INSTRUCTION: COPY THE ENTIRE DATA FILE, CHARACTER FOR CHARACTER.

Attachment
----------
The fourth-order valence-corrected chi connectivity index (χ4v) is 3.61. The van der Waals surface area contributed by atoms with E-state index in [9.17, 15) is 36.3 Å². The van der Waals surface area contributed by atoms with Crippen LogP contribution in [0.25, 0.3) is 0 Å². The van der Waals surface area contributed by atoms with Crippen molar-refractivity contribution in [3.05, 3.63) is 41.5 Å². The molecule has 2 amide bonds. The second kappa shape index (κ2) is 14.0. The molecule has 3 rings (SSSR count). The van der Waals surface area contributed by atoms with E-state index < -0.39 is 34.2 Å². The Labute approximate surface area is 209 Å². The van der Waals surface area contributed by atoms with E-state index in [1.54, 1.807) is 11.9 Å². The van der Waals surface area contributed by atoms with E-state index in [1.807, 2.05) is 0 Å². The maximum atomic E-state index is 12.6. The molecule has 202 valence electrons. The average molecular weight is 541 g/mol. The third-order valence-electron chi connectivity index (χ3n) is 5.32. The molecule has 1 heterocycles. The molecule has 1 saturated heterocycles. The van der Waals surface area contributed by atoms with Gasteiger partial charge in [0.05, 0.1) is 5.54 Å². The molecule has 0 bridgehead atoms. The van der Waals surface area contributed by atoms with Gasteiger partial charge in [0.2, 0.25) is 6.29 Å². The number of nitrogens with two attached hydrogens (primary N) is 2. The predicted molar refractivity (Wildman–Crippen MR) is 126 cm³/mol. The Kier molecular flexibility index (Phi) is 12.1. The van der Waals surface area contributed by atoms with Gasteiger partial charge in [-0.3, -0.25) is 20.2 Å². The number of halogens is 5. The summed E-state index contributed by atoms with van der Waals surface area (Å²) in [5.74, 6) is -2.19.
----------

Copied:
The fourth-order valence-corrected chi connectivity index (χ4v) is 3.61. The van der Waals surface area contributed by atoms with E-state index in [9.17, 15) is 36.3 Å². The van der Waals surface area contributed by atoms with Crippen LogP contribution in [0.25, 0.3) is 0 Å². The van der Waals surface area contributed by atoms with Crippen molar-refractivity contribution in [3.05, 3.63) is 41.5 Å². The molecule has 2 amide bonds. The second kappa shape index (κ2) is 14.0. The molecule has 3 rings (SSSR count). The van der Waals surface area contributed by atoms with E-state index < -0.39 is 34.2 Å². The Labute approximate surface area is 209 Å². The van der Waals surface area contributed by atoms with E-state index in [1.54, 1.807) is 11.9 Å². The van der Waals surface area contributed by atoms with E-state index in [1.807, 2.05) is 0 Å². The maximum atomic E-state index is 12.6. The molecule has 202 valence electrons. The average molecular weight is 541 g/mol. The third-order valence-electron chi connectivity index (χ3n) is 5.32. The molecule has 1 heterocycles. The molecule has 1 saturated heterocycles. The van der Waals surface area contributed by atoms with Gasteiger partial charge in [0.05, 0.1) is 5.54 Å². The molecule has 0 bridgehead atoms. The van der Waals surface area contributed by atoms with Gasteiger partial charge in [0.2, 0.25) is 6.29 Å². The number of nitrogens with two attached hydrogens (primary N) is 2. The predicted molar refractivity (Wildman–Crippen MR) is 126 cm³/mol. The Kier molecular flexibility index (Phi) is 12.1. The van der Waals surface area contributed by atoms with Gasteiger partial charge in [-0.3, -0.25) is 20.2 Å². The number of halogens is 5. The summed E-state index contributed by atoms with van der Waals surface area (Å²) in [5.74, 6) is -2.19.